Water Quality

St. Charles County is among the fastest growing areas in the United States. What was just a few years ago forest, farmland or open prairie is now experiencing rapid development. The county's numerous public water providers currently serve a majority of county residents. The U.S. Environmental Protection Agency and the State of Missouri Department of Natural Resources strictly regulate public water providers.

Keeping Our Water Clean
Pure water is essential to all life on Earth, which — like our bodies — is 70 percent water. Here are tips that you and your family or business can follow to help keep our water clean:
  • Prevent erosion (sediment is the #1 pollutant of local waterways).
  • Properly dispose of waste and pick up litter that may end up in local waterways.
  • Never pour chemicals or hazardous materials on the ground or into sewers.
  • Landscape with native plants to minimize the need for fertilizers and pesticides.
  • Protect wetlands, which serve as a buffer against pollutants, erosion and flooding.
  • Report any suspicious dumping or activity to the Division of Environmental Health and Protection at 636-949-1800.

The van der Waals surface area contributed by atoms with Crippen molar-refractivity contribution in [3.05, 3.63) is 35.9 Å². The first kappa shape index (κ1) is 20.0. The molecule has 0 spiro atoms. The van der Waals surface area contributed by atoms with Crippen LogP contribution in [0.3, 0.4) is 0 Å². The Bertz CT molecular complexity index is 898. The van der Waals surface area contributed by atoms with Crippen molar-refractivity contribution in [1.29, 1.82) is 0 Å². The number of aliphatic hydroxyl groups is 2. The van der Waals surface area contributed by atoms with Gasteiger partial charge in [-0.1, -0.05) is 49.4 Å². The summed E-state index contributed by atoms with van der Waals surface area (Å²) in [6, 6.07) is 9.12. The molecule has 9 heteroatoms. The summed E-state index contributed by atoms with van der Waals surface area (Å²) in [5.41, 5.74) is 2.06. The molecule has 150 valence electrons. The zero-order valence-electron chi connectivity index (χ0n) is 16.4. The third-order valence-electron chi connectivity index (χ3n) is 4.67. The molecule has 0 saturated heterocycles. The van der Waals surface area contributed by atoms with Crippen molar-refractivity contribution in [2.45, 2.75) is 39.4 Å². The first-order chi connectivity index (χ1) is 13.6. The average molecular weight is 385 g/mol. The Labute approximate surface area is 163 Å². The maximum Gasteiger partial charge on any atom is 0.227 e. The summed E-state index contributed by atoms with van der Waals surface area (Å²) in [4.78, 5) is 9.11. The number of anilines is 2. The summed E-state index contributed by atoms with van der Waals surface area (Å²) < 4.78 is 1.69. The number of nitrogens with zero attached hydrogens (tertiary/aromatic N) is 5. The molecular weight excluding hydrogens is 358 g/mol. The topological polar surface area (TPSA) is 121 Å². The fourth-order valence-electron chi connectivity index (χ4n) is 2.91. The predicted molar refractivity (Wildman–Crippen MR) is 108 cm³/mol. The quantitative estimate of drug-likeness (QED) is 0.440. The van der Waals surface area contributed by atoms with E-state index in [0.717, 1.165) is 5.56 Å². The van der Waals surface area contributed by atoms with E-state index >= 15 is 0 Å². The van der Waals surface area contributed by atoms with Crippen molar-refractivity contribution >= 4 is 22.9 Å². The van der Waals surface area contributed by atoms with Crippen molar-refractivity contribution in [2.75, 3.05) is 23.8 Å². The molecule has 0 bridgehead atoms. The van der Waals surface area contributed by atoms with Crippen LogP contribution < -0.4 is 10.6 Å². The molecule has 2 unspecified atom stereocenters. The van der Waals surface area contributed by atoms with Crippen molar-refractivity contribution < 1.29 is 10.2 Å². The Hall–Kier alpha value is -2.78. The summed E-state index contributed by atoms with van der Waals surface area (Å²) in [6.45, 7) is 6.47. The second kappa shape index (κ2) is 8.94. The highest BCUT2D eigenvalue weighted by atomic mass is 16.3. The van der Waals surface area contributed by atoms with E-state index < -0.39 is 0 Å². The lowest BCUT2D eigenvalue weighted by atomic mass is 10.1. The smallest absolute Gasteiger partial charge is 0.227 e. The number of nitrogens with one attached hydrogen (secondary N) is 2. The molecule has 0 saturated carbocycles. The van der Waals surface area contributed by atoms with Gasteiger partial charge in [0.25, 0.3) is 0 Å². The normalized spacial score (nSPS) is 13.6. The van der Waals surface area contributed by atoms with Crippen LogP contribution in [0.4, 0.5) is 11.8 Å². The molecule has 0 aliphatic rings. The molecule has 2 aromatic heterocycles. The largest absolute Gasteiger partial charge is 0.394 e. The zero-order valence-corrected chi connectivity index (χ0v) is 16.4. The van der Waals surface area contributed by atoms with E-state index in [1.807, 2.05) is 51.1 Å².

• Form a Stream Team in your community.


Drinking Water
The majority of St. Charles County residents have public water, which comes from alluvial wells near the Missouri or Mississippi rivers. Some households have their own private wells, which use groundwater aquifers. Either way, each of us plays an important role in conserving and protecting our local water supply.
Streams & Watersheds
Everyone lives in a watershed, the land that drains into a stream, creek, river or ocean. Watersheds come in different sizes and shapes. Within each watershed, all water runs to the lowest point-a stream, river, or lake. Water travels over the surface across farms, streets, and suburban lawns, or it seeps into the soil and travels as groundwater. Large watersheds like ones for the Mississippi River and Missouri River are made up of many smaller watersheds, such as the Dardenne, Femme Osage and Big creeks here in St. Charles County.